A recent report from the NORC research center at the University of Chicago shows that cocoa-producing countries in West Africa are still struggling with reducing child labor. Countries in North America and Europe are the biggest buyers of cocoa produced in Africa and especially around Christmas, many consumers are in the market for chocolate products. On the upside, the report found that school attendance among children could be improved in agricultural regions of Ghana and Cote D’Ivoire, the two countries the report looked at.
According to the findings, an estimated 2.8 million children from agricultural households in cocoa-producing regions of the two countries mentioned were doing some work in 2018 and 2019 – 2.3 million seemed to be involved in labor more regularly.
When it comes to child-inappropriate work, 1.6 million children were affected in cocoa production only. Most of them were also involved in child-inappropriate hazardous work, which in cocoa production involves using sharp tools, carrying heavy load and handling chemicals. The findings show that a consistently high share of 60 percent of children from agricultural households in the survey areas had been engaged in illicit child labor practices in the last 12 months before the survey. In a comparable survey in 2008 and 2009, that number had been 58 percent.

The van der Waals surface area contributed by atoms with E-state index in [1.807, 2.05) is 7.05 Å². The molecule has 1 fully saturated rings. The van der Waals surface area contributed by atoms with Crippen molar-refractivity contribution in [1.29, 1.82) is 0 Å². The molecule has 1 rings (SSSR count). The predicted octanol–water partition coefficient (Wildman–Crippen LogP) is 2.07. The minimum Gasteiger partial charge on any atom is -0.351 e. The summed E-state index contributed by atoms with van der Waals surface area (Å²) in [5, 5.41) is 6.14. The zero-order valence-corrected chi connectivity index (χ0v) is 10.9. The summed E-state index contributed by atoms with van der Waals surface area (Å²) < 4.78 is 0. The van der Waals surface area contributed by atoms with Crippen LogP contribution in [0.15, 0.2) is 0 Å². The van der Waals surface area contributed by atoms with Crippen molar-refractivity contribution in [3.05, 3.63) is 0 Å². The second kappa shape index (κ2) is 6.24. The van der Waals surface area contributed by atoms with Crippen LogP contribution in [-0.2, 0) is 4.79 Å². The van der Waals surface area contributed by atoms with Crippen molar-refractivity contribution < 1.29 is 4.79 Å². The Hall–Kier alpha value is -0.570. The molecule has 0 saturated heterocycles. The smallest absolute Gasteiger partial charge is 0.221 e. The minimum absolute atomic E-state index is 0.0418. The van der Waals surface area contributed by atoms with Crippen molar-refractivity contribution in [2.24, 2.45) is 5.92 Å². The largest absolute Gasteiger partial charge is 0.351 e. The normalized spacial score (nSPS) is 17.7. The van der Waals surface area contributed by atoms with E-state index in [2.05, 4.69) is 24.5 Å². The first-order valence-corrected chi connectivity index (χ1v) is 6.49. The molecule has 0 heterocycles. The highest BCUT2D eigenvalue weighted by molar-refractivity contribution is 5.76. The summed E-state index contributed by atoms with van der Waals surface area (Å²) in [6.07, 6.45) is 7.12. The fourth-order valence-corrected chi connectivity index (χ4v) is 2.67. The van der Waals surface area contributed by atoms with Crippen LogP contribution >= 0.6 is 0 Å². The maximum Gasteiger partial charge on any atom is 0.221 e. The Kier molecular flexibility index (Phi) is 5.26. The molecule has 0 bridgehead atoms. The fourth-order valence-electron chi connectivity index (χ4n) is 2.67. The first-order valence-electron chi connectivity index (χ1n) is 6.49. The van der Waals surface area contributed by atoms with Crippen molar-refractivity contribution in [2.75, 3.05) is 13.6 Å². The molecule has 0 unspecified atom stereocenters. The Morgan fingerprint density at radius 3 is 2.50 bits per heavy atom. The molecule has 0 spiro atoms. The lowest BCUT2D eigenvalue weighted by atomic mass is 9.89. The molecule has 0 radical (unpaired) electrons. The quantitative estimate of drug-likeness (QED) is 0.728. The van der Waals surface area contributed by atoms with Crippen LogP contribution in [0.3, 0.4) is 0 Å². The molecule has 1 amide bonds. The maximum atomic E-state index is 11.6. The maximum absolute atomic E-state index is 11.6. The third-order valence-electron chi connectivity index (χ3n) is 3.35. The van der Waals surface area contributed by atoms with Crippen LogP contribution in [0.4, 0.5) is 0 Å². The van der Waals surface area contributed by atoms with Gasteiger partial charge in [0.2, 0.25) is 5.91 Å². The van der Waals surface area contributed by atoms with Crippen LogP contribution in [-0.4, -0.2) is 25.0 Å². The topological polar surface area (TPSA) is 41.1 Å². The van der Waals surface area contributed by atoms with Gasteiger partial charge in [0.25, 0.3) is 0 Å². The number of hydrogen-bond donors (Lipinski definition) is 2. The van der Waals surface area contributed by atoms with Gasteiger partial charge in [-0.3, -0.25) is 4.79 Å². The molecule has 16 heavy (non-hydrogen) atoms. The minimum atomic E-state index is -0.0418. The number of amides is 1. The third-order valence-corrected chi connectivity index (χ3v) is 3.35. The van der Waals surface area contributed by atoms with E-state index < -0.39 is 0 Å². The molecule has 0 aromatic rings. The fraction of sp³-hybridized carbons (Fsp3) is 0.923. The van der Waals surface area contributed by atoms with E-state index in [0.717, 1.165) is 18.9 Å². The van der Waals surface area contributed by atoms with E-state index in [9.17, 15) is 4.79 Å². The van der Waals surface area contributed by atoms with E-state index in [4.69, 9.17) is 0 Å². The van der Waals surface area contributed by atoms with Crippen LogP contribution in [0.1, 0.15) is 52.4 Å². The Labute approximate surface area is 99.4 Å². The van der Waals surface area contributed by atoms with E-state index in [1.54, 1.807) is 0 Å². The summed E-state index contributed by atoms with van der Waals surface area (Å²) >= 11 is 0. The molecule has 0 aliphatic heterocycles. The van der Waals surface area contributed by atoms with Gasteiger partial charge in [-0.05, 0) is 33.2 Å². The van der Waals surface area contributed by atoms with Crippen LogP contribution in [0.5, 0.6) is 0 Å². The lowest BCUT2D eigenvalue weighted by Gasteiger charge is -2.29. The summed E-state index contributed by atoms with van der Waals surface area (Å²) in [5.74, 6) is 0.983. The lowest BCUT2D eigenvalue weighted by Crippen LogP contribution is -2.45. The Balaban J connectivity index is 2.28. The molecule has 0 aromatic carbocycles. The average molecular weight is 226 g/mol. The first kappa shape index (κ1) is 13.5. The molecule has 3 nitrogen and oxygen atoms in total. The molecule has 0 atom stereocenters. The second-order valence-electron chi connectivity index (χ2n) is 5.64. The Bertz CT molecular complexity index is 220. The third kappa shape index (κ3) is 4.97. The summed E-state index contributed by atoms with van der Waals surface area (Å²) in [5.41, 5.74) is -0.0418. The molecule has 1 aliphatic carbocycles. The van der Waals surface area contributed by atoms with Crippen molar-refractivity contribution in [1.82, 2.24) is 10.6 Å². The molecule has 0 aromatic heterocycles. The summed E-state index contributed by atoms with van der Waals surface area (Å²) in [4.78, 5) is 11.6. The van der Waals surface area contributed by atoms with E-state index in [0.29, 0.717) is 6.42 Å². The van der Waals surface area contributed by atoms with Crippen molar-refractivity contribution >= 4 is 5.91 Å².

At the same time, school attendance for children from agricultural households in the study region improved for 5 to 14-year-olds around 20 percent to 80 percent in Cote D’Ivoire and around 10 percent to 90 percent in Ghana. Attendance for 15-17 years old remained lower at 66 percent in Cote D’Ivoire and 87 percent in Ghana.